http://www.simpoi.fgvsp.br/arquivo/2012/...
).

This study aims to report a new method of bird containment, using as a model browed Amazon parrot in recyclable PET bottle packaging, where it is possible to minimize the chances of injury to the animals involved, as well as easy handling and the established clinical approaches by the veterinarian.

MATERIAL AND METHODS

Thirty-five clinically healthy animals of the Amazon rhodocorytha (red brown parrot) genre, of different ages and of indeterminate sex, were used for referencing the blood profile, karyotyping for defining sexual gender and cloacal swab. Twenty-eight birds belonged to the live collection of the Museum of Biology Professor Mello Leitao, located in Santa Teresa, in the state of Espirito Santo (ES), Atlantic Forest region the southeast of Brazil. Seven other birds came from the Conservationist Dr. Vasconcelos Pergentino located in the municipality of Colatina (ES). The animals were evaluated with the approval of ICMBIO at SISBIO under registration number 38308-1, and the CEUA under approval number 196180/2013/3.

For catching, the birds were standardized using physical restraint, performed by means of fine-mesh net, leather scrap gloves and the restraint instrument developed for this study. The device consisted of a bottle of polyethylene terephthalate (PET), two (2) and three (3) liters depending on the size of the specimen contained.

The prototype was designed as (Figure 1). A cut was done near the threading of the bottle, in order to preserve the maximum of the tapered end. The diameter of the upper opening is only necessary for the animal's head exposition, so that the wings remain inside the containment apparatus. On the side of the bottle three cutting lines are made, forming a reversible opening where the animal wing will go out. All surfaces are then protected by bands of tape, aiming to prevent injuries by sharp edges that come in to contact with birds. The base of the packaging is removed to permit the entry of the animal. The more transparent the PET container, the more favorable it is to the animal viewing and its entire behaviorduring handling (Figure 2, 3, 4).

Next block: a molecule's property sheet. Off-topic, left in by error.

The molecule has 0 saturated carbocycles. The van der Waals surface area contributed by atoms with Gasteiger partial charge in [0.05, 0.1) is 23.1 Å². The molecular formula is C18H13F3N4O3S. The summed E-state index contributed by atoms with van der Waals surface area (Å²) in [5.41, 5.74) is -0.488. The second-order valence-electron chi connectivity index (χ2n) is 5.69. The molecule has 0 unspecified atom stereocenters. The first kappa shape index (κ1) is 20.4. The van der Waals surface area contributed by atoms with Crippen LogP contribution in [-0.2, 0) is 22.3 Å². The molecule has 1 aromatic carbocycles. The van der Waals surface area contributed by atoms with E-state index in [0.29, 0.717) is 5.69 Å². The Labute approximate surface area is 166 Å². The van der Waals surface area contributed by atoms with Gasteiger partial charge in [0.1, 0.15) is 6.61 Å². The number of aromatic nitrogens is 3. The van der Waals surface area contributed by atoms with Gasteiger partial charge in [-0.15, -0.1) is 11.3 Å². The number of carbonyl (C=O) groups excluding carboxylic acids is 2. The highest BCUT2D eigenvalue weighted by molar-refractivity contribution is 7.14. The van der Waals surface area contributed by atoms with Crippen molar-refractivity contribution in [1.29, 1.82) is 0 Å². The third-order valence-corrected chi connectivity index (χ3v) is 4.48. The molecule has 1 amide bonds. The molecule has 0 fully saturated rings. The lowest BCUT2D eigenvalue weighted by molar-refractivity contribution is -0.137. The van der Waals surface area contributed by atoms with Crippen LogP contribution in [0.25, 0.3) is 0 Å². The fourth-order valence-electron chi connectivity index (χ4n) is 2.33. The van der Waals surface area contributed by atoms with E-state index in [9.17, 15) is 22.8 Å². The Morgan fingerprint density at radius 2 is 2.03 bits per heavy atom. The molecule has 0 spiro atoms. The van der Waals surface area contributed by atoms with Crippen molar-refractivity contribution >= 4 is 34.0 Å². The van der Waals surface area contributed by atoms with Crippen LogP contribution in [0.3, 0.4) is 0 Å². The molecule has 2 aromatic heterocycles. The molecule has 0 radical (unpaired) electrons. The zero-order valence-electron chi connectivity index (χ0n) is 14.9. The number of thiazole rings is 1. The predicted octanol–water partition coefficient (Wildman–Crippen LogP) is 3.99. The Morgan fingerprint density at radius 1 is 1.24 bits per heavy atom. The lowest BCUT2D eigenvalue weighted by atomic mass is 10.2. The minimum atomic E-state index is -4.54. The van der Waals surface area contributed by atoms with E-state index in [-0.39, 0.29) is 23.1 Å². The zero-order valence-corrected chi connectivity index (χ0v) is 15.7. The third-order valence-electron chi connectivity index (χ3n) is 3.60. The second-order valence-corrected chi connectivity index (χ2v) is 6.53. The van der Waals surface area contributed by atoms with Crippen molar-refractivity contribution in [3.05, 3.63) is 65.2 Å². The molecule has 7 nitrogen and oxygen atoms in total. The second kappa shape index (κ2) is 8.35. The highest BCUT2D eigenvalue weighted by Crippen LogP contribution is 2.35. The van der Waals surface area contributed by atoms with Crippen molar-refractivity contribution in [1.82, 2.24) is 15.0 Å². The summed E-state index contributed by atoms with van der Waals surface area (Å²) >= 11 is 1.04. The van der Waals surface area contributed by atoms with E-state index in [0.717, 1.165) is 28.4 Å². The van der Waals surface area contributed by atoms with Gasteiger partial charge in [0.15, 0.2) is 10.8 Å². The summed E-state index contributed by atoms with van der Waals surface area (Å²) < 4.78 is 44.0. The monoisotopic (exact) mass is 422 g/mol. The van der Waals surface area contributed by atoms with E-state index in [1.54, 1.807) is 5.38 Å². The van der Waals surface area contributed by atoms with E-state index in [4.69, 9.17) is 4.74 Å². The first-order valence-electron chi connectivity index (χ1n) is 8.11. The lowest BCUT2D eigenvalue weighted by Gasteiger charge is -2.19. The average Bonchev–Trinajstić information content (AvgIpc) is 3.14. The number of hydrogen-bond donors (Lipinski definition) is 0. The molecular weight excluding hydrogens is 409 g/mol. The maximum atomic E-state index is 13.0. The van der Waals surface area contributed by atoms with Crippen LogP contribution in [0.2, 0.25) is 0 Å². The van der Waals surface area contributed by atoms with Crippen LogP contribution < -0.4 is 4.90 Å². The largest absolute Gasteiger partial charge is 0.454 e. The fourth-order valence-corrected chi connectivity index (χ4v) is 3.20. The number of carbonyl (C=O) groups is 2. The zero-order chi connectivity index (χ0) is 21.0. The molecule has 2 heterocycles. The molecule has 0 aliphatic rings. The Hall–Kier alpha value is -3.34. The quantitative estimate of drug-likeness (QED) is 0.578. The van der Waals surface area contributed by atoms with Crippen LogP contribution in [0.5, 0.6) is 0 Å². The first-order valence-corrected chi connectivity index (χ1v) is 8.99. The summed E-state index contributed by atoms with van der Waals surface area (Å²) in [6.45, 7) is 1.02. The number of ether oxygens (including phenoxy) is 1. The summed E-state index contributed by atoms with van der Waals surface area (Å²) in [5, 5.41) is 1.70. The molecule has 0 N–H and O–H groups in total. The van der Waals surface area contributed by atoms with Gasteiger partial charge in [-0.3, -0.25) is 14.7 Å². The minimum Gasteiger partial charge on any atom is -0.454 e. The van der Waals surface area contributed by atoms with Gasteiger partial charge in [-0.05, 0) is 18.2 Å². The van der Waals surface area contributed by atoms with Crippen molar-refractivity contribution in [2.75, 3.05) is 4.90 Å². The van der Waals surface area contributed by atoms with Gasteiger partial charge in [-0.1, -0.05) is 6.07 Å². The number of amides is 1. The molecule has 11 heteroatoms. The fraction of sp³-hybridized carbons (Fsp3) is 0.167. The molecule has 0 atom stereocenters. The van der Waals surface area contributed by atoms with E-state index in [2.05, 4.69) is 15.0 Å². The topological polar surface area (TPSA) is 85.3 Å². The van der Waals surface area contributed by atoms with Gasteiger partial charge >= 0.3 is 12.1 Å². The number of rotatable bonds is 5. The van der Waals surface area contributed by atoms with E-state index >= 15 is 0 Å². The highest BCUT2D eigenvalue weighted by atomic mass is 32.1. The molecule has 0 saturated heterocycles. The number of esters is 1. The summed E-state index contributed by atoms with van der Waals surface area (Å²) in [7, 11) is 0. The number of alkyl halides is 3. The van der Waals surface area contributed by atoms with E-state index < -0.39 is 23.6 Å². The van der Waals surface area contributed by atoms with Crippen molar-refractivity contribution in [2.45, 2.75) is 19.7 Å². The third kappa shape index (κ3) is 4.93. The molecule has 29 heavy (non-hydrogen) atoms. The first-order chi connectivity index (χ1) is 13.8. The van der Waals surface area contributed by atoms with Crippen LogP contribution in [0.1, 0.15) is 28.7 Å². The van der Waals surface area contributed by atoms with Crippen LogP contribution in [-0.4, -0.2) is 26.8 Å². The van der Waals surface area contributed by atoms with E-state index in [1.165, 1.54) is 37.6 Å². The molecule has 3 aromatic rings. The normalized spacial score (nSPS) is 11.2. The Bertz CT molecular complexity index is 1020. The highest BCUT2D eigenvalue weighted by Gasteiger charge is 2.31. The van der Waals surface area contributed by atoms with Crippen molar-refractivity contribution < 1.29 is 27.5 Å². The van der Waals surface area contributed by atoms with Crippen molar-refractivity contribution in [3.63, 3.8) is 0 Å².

Figure 1.
Schematic drawing of the device created for immobilization of birds. Author: Pedro Ibrahim

Figure 2.
Containment of a red-browed parrot using the device developed with PET.

Figure 3.
Identification banding under restraint.

Figure 4.
cloacal swab under restraint.

RESULTS AND DISCUSSION

The device efficiently made for the containment of wild birds has met the security parameters discussed by Grespan and Raso (2014), maintaining the immobility of the animal, reducing risk of errors and accidents, such as claws and beak. In addition to enabling visualization of respiratory movements, the artifact allowed the birds to use their total respiratory amplitude, keeping the sternum and air sacs free of manual pressure recommended by the researched authors (Jepson, 2010; Grespan and Raso, 2014).

The use of a physical restraint device also shortened the time spent on the entire sampling procedure, reducing levels of stress caused to the animal, which, according to Xavier (2012), can change the animal's homeostasis, influencing their hematological results.

CONCLUSION